Blaming the Victim


When a town floods after a strong rain, do we blame the people in that town for the flash flooding?

When a department store is robbed, do we blame the management for selling desirable things?

When a child steals a handful of cookies from the cooling rack, does the mother blame herself for baking?

The following is a portion of a FAQ’s article, pertaining to common misconceptions and attitudes which invite victim blaming. Written and provided by SlutWalk Seattle, you can read the full article from its original source through the link provided at the end of the post.

  1. Does one’s attire make one more likely to be a victim of sexual violence? No. Studies of rapists suggest that victim attire is not a significant factor. Most rapists report not remembering what their victim was wearing. 4.4% of all reported rapes involve provocative behavior on the part of the victim, compared with murder cases in which 22% involved provocative behavior. The notion that rape is sex, or about sex, is a common misconception – rape is a violent act about power, dominance, and humiliation. The elderly, persons with disabilities, children, and men all experience sexual assault. 6 in 10 sexual assaults are committed in the victim’s home or the home of the victim’s friend, neighbor, or relative. Approximately 2 in 3 rapes were committed by someone known to the victim. Clothing cannot logically be a factor in these situations. Finally, the idea that attire provokes assault is fundamentally irrational because sexual assault isn’t a crime of opportunity. It generally involves a tremendous amount of planning and risk. Rapists are not robots who instantly attack at the sight of flesh. They stalk, study, and often groom their victims for great lengths of time prior to the assault.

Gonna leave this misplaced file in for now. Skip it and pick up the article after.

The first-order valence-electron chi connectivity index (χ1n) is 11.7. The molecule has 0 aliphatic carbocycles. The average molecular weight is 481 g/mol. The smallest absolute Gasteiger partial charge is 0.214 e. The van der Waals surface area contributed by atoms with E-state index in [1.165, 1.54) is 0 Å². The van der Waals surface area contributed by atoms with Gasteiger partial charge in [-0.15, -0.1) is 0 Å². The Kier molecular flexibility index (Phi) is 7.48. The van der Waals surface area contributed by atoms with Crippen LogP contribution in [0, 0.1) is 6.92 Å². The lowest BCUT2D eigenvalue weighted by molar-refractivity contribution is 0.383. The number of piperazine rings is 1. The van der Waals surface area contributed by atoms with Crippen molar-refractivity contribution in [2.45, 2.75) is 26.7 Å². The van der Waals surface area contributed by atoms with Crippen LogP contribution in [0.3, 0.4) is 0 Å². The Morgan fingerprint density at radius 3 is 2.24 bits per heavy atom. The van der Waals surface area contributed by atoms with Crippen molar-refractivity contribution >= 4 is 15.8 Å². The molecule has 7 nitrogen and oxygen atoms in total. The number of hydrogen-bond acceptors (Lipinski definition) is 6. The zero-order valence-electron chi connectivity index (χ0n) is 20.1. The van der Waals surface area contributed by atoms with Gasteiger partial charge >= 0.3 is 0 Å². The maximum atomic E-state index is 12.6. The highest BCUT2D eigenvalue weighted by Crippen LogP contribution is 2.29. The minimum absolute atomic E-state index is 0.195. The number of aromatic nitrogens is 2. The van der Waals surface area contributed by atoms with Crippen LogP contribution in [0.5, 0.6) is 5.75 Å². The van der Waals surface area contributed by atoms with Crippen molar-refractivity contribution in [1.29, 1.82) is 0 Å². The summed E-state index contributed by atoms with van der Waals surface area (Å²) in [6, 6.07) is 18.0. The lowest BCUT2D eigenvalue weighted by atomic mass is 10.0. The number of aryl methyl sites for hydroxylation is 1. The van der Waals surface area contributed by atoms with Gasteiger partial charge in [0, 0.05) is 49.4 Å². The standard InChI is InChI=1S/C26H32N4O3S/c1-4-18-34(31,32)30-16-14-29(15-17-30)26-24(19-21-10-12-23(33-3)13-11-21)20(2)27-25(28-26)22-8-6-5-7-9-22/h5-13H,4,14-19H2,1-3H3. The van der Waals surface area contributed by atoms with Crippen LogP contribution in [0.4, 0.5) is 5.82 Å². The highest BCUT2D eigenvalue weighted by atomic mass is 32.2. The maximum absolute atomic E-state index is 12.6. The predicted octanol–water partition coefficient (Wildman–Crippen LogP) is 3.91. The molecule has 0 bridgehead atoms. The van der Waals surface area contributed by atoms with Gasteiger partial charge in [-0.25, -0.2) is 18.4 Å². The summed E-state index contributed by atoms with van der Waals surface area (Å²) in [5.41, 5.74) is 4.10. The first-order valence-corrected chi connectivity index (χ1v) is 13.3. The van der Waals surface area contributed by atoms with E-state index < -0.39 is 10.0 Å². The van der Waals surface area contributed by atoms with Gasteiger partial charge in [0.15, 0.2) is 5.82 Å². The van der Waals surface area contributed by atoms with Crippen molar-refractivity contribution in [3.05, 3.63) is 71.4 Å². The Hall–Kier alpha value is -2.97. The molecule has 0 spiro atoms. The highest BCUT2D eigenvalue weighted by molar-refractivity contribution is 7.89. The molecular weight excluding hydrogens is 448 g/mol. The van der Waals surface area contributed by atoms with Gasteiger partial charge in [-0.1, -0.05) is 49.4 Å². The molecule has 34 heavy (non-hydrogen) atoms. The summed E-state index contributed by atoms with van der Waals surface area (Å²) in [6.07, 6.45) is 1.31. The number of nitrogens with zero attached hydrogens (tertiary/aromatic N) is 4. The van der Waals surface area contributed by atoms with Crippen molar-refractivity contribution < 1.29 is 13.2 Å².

2. Don’t we all have an individual responsibility to prevent sexual violence? We’re all about individual responsibility in preventing sexual assault and rape – the kind of responsibility involved in making a conscious choice not to commit sexual assault and rape. Humans, men included, are masters of their own actions, capable of free choice (those who are not due to mental illness, traumatic brain injury, etc., are the exception to this; it is the duty of the state to help them and protect society from them), not slaves to their carnal instincts. To say otherwise is infantilizing and degrading. Furthermore, the kinds of “individual responsibilities” that potential victims of sexual assault are asked to take are largely ineffective at preventing sexual violence (see FAQ B1). Even if potential victims do prevent their own victimization, they do not prevent their would-be perpetrator from finding someone else to victimize.